Some are more than 150kg in weight and it is difficult to imagine how they were lifted this high without a modern hoist.
“They would have used a series of ropes and pulleys, like rigging on a ship,” Jon explains. “These masons of old – they did a fantastic job. Their quality of work is superb. It was a hard living centuries ago, I’ve got a lot of respect for what they achieved.”
Jon tells me how the prestigious Portland limestone would have been ferried along the coast to here. The masons would have carved the stone on-site, adding their individual banker marks as evidence for payment. He shows me one on a stone that has been removed: a simple cross with an additional line – the signature that marked him apart from others. Something tangible of the person is revealed. I am in touch with the man from nearly 200 years ago.
Back then, there would have been a lodge on-site to house the masons. Journeymen in a long tradition of travelling far and wide, they carried their tools on their backs and their skills in their hands.
The unique skill of ‘setting out’ buildings, using just a square, a compass, and a knowledge of mathematics, is believed to have given rise to the secret Masonic society.
Such magic continues today. Jon does much of his work using the same tools and techniques as those used a thousand years ago.
With her weight of history, it is sad to think that all was almost lost eight years ago, when the church faced closure. “We had a congregation of ten or 12,” says Toby Lancaster, who co-ordinates the day-to-day needs of the Safehaven Ministry, which operates from St Peter’s.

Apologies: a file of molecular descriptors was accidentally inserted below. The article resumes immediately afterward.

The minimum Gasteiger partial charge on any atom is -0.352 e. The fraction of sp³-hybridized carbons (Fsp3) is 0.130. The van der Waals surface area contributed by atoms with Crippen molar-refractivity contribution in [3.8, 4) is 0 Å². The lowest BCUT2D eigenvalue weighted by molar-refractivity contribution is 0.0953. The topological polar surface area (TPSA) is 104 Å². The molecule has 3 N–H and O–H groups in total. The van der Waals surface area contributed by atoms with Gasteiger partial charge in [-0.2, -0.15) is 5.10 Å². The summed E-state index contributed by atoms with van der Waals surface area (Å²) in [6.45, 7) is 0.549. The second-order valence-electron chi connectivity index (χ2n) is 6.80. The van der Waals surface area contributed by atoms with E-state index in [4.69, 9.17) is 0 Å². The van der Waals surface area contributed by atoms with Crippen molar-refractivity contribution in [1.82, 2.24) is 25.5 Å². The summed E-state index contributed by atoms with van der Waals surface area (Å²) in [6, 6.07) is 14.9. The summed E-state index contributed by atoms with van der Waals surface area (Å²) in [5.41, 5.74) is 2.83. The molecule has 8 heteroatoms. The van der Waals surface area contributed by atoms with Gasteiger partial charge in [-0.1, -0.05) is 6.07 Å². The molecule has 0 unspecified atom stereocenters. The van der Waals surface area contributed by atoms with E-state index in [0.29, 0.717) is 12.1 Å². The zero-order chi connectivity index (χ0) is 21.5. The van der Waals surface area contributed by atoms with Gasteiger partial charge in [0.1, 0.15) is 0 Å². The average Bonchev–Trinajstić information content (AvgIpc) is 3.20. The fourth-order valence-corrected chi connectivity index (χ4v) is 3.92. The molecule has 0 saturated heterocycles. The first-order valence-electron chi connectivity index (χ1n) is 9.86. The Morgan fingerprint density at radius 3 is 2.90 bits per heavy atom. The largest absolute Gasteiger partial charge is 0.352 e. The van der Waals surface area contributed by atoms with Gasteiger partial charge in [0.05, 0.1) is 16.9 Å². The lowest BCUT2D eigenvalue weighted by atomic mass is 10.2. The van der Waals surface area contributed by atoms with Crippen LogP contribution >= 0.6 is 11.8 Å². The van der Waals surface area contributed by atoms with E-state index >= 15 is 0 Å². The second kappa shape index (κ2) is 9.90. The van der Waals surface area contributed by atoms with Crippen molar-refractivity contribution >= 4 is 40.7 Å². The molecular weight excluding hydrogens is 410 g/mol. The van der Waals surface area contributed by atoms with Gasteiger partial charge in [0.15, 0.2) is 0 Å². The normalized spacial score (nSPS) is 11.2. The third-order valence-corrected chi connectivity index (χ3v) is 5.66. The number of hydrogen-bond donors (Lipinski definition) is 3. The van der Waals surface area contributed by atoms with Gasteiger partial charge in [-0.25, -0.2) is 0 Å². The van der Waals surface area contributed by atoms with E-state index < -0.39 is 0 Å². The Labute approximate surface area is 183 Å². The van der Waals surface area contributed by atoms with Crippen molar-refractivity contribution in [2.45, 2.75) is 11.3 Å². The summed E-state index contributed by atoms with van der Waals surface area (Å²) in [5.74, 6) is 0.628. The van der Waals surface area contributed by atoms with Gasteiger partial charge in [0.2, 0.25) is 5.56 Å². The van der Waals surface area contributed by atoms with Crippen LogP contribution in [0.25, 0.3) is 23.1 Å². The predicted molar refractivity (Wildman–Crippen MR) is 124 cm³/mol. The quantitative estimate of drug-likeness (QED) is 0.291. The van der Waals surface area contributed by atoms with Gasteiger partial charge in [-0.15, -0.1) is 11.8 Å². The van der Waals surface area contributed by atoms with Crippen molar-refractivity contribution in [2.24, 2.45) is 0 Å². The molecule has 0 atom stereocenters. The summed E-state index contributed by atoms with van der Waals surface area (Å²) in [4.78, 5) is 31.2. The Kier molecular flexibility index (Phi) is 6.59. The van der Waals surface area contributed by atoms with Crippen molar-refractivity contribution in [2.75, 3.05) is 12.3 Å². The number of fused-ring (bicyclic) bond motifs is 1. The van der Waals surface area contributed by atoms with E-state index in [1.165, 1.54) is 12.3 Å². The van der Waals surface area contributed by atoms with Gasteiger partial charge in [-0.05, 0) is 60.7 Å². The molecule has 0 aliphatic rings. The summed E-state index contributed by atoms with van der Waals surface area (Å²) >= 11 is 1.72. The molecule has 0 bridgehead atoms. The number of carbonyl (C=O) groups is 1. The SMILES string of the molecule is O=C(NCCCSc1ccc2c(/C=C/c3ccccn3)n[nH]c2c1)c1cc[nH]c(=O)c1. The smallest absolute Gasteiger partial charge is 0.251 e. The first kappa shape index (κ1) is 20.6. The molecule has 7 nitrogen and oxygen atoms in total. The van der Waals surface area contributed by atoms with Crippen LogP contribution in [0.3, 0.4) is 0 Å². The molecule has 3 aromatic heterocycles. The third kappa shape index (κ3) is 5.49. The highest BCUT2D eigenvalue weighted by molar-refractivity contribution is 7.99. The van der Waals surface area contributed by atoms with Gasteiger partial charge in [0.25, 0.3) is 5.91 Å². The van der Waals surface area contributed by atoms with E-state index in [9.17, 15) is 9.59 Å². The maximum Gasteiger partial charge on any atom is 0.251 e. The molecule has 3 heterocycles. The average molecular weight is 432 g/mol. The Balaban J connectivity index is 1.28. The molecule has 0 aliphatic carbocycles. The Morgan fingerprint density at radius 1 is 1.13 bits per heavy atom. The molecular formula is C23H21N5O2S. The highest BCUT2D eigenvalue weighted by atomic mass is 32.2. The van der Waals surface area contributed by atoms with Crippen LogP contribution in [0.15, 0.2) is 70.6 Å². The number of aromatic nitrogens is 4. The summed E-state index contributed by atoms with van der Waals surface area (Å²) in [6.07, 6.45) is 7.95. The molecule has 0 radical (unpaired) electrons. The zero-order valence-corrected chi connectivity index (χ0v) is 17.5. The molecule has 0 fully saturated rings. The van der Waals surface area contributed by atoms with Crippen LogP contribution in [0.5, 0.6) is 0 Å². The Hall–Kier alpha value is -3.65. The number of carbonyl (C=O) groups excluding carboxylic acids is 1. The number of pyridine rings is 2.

“In 2009 a young woman, a rough sleeper, overdosed and died on the steps.
“We reopened the church to hold a memorial service for her, and from that Safehaven was born.” He is visibly moved recalling the story.
There are now 20 churches throughout Brighton and Hove, and further afield in Sussex. They provide a hot meal, a safe bed, and breakfast for rough sleepers. “The congregation raised the initial money which started the Heritage Restoration Project. We used to use fallen bits of masonry as doorstops.” Toby jokes. He is excited about the project. “It makes a huge impact on the community. It shines a beacon that God is alive.”
He tells me that now the congregation has recovered, and is up to 1,000 over four services – and they no longer collect doorstops.
Soon the beacon might shine a little brighter with the recently approved Valley Gardens project – a public square and gardens, designed to complement St Peter’s, and rejuvenate the area.
Jon and I wind our way down the scaffold. He has been up since 5am and is still full of enthusiasm. He darts to a quoin stone that holds some special quality, and delights in telling me its significance.
Every stone is individual, with some characteristic that marks it apart from the hundreds of others. He cares for each, dressing them in hessian to protect the lime from frost damage.
There is a greater sense of responsibility to some, beyond the job description and the architects’ specification.
What is being achieved at St. Peter’s is healing and long-lasting; both above her roof, and below it.
Good to know
The Safehaven Ministry runs specific shelters throughout the week, aimed at men, women, mothers and babies, worship and musical events. Toby Lancaster is the co-ordinator for St Peter’s: email@example.com; 01273 698 182.